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Lead Poisoning Strikes the Unborn

Buildup in mom's bone transferred to babies

MONDAY, July 1, 2002 (HealthDayNews) -- The sins of the father are borne by the sons, but the poisons of the mother are the children's burden, too.

A new study has found that women whose bones are laced with lead during pregnancy can transfer the toxin to their unborn babies with potentially serious consequences for the child's physical and mental development.

Babies exposed to lead in this way, and through maternal blood, have significantly lower scores on general measures of infant motor and mental ability.

The skeleton normally sequesters the heavy metal, keeping it out of circulation. However, during pregnancy women cannibalize their own bone to help build up the fetal skeleton, setting lead free in the process. Once unlocked, the poison enters the bloodstream and makes its way to the fetus across the umbilical cord.

Lead experts say the findings aren't surprising, and they underscore the importance of reducing exposure to the toxin in young girls.

"These bone stores of lead persist for a very long time," says Dr. Howard Hu, a Harvard University public health expert and a co-author of the study. Whereas a blood lead level reading offers a snapshot of recent exposure, a bone test reflects contact with the metal perhaps decades ago.

The findings also suggest that steps to prevent the release of lead during pregnancy may protect babies. Taking calcium supplements, which shore up the skeleton and slow bone breakdown, is one promising approach, Hu says.

He and his colleagues are now conducting a study to see if calcium therapy will work against this harmful transfer. "Our suspicion is that it will be a pretty low-tech approach to this problem in clinical practice," he adds.

A report on the study appears in the July issue of Pediatrics.

Lead is a potent heavy metal that can damage brain cells, causing learning and behavior problems and, at extreme doses, seizures, coma and even death.

The Centers for Disease Control and Prevention (CDC) considers a blood lead level of 10 micrograms per deciliter to be the upper limit for children. That is usually applied to chronic exposure to the toxin, the kind that results from living amid lead paint dust.

The government estimates that 38 million houses and apartments have lead-based paint -- down from 64 million in 1990, but still posing a potential threat to millions of children. According to the CDC, nearly 900,000 children in this country between the ages of 1 and 5 have elevated blood lead levels.

David Jacobs, a lead hazard official at the U.S. Department of Housing and Urban Development, says children in low-income housing are more than twice as likely as those in middle- and upper middle-class homes to be exposed to excessive lead. "Low-income families tend to live in dilapidated housing" where lead paint and lead dust are rife, Jacobs says.

Jacobs says the latest study confirms that lead is a "long-term threat," and the "best treatment for lead poisoning is prevention of exposure" in the first place.

Hu's group compared the effects on early child development of elevated blood and bone lead levels in 197 Mexico City women and their children. People in Mexico have about double the lead exposure as those in the United States, he says.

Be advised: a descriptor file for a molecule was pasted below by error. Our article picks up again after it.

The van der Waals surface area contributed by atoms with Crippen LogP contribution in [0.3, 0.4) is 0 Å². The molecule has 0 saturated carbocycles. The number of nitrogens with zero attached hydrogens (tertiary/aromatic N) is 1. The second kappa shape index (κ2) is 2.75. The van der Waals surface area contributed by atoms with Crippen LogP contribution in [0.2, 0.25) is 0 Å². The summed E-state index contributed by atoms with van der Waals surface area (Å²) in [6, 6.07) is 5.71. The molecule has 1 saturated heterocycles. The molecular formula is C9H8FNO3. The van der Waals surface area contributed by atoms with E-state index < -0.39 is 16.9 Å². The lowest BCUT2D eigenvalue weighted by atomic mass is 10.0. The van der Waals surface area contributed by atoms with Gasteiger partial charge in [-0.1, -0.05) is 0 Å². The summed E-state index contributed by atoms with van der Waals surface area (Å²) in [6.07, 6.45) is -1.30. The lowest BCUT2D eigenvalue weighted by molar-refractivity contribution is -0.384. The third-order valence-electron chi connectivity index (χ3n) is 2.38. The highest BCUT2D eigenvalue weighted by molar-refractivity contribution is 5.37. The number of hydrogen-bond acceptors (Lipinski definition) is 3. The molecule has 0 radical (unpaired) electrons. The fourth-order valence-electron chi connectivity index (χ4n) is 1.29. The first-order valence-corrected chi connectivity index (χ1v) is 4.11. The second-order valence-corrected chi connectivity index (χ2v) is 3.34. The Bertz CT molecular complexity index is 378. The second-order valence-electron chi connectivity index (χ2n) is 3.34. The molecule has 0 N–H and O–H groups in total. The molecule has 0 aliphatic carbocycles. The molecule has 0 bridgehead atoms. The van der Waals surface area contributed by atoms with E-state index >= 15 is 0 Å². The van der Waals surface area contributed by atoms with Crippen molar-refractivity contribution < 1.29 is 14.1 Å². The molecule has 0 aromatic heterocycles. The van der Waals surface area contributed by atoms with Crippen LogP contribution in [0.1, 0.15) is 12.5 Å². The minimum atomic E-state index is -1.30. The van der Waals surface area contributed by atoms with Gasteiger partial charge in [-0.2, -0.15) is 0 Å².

Many factors influence infant growth and intelligence, from maternal and paternal educational attainment and IQ to the duration of breast-feeding and early childhood illness.

Even after considering these variables, higher lead levels in a woman's blood (taken from the umbilical cord) or in her bones (as measured by X-ray screening) was associated with worse scores on both physical and, to a greater degree, mental development tests.

Babies whose mothers were in the highest quarter of bone lead had mental development index (MDI) scores 6.5 points lower than those in the lowest 25 percent, Hu's group found. For every doubling in blood lead levels, a baby's mental index fell about three points -- consistent with earlier reports on the effect of the toxin.

"I think of this as coming to grips with the fact that many toxic exposures have long-term implications, even after we've addressed current exposures," Hu says.

Don Ryan, executive director of the Alliance to End Childhood Lead Poisoning, says the Boston study was yet another example of why taking lead out of the environment is so critical.

However, he adds, "if we're focusing on the pregnant mother here, we're missing the more important issue of preschool girls in the U.S. and elsewhere who are being exposed to lead today." Lead poisoning "is an environmental disease by origin and solution. The only real answer here is to aggressively control children's exposures to lead."

Jacobs adds that lead's effects aren't limited to females, and the poisonous metal can harm the reproductive organs of both boys and girls.

What To Do

For more on the dangers of lead and how to avoid the metal, visit the Alliance to End Childhood Lead Poisoning or the Centers for Disease Control and Prevention.

SOURCES: Howard Hu, M.D., Sc.D., associate professor, occupational and environmental medicine, Harvard School of Public Health, Boston; David Jacobs, Ph.D., director, Health Homes and Lead Hazard Control, U.S. Department of Housing and Urban Development, Washington, D.C.; Don Ryan, executive director, Alliance to End Childhood Lead Poisoning, Washington, D.C.; July 2002 Pediatrics
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